I was in sixth grade the first time I slipped.
In sixth grade, the bad kids whispered profanity from their desk when the teacher announced a pop-quiz and moved out of ear-shot. In the white-noise of our lunchroom, they shouted it behind the back of our cafeteria monitor. In the halls, an expletive timed with the slam of a locker door covered their indiscretion. It was a tool meant to create shock value — for attention. I cowered in fear and awe of their blatant disregard for authority.
By sixth grade, my mother had taught me that the meaning of words matter, and I knew that cursing was just that, a curse. I’d also read the definition in the dictionary, ”To show irreverence to God.” So I tried not to think, much less speak, vulgarity.
But kids being kids, some of them noticed, and started making fun of my “goody-too-shoes” speech.
I felt humiliated, and as their taunts grew, so did my shame. Then, one day in science class, our teacher stepped out. I took a deep breath, intentionally knocked my text-book on the floor, and just above a whisper, cursed.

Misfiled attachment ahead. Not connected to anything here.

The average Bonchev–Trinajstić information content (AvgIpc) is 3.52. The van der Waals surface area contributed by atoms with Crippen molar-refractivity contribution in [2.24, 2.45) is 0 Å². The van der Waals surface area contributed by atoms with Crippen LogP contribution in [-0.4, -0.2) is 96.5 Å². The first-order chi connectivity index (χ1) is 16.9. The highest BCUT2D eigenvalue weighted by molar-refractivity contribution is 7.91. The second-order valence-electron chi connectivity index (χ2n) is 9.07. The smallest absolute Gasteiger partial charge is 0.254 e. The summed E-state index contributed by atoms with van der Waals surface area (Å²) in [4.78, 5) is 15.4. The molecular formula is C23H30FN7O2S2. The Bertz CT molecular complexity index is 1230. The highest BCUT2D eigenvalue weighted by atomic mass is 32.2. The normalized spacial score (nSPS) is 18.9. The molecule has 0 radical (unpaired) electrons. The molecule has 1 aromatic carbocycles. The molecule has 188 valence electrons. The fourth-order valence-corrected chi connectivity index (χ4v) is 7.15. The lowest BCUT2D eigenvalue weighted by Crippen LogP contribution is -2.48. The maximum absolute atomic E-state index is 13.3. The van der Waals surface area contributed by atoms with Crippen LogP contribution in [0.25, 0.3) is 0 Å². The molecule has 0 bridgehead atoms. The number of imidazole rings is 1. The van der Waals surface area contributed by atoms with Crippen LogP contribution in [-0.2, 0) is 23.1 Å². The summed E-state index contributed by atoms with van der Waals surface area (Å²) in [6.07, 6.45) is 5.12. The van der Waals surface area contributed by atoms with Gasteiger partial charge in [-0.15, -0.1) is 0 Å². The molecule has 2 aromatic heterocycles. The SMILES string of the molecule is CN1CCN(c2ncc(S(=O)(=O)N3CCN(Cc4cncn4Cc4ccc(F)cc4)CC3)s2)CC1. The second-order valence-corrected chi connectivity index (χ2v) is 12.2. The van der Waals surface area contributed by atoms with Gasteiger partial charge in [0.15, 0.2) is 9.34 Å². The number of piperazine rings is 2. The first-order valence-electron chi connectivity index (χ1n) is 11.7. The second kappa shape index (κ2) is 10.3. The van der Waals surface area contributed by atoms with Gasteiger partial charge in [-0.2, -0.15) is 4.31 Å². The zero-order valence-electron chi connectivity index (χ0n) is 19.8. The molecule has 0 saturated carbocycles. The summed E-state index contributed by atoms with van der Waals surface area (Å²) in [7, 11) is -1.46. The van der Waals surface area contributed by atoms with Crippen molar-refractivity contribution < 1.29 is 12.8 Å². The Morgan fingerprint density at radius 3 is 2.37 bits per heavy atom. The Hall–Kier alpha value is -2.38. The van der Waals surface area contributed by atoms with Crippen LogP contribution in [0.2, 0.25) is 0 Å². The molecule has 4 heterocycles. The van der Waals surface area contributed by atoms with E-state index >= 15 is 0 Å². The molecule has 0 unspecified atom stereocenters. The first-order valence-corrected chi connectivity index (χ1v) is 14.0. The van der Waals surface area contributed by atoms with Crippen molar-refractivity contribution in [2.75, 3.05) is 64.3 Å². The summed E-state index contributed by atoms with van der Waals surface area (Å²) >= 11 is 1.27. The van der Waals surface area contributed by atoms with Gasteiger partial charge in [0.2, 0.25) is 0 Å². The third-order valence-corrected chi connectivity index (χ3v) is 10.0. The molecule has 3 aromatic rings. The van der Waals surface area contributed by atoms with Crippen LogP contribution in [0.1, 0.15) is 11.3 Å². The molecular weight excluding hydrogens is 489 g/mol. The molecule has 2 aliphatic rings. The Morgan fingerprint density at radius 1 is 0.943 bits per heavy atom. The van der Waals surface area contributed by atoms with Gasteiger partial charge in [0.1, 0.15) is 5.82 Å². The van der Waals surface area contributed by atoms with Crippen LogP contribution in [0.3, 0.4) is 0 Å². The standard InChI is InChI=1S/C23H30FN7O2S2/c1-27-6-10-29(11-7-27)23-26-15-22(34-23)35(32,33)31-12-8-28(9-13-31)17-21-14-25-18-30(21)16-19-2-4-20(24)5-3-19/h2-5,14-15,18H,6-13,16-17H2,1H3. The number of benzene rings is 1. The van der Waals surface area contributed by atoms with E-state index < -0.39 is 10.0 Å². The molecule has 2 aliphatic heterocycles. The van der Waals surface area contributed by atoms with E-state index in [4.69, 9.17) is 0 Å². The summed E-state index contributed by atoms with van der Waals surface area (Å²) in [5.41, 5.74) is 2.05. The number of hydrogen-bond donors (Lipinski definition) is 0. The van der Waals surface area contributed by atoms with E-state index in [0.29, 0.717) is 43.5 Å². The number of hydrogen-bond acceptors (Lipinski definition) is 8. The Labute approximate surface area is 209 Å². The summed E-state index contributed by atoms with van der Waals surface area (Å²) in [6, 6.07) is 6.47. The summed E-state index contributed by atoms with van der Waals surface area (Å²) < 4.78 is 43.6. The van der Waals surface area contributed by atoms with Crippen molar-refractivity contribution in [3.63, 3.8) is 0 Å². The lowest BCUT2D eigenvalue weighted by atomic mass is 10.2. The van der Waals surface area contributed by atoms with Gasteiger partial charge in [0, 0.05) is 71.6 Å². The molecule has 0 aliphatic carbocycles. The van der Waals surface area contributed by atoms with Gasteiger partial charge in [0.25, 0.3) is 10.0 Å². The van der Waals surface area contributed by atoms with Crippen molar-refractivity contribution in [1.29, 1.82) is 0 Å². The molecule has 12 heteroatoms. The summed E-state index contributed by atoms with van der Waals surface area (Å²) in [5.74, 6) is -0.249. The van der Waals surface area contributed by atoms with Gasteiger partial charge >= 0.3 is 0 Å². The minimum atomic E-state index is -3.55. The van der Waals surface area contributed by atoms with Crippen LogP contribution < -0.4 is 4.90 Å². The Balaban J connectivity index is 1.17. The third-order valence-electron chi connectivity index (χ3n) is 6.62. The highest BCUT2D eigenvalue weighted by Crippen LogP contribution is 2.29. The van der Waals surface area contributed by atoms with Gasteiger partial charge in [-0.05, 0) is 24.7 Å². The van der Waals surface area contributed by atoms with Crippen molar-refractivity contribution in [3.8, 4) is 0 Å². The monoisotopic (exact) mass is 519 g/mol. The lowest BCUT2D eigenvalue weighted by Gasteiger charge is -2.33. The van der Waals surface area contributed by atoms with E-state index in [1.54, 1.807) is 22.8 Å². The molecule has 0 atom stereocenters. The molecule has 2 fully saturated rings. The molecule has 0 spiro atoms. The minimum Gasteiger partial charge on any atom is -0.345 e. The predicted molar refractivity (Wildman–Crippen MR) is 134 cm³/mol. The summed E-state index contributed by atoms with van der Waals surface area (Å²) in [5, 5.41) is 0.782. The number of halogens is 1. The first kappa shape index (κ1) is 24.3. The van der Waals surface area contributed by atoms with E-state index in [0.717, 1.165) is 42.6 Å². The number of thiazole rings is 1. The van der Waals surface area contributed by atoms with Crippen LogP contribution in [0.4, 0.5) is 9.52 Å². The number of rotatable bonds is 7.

Immediately, I cringed, waiting for the lightning strike. But nothing dramatic happened, except three of the cool kids rushed over. One of the boys slapped my shoulder, “Goody-too-shoes isn’t so good after all.” I took note of the respect tingeing his voice. I felt the power of my disrespect pour into my body like oil in my bones.
I changed that day, a level of acceptance from my peers allowed me to become one of them. Over time, cursing moved from my own attention-getting tool, into a habit I stopped noticing. It became part of who I was.
The workplace often feels like sixth grade. And I carried my ugly habit with me, until,….
Well, I’ve talked enough for one day. We’ll have to pick this up later.
Do you use profanity in as an everyday habit? How does it affect you internally?
Anita FreshFaith@ Work
Psalm 109:18 (NIV)
He wore cursing as his garment; it entered into his body like water, into his bones like oil.
Anita Agers-Brooks is a Business Coach, Certified Personality Trainer, Communications Specialist, national speaker, and author. She lives in Missouri with her family.
She’s passionate about business with integrity, healthy marriage, and issues of identity. She travels the country teaching others from her personal experiences.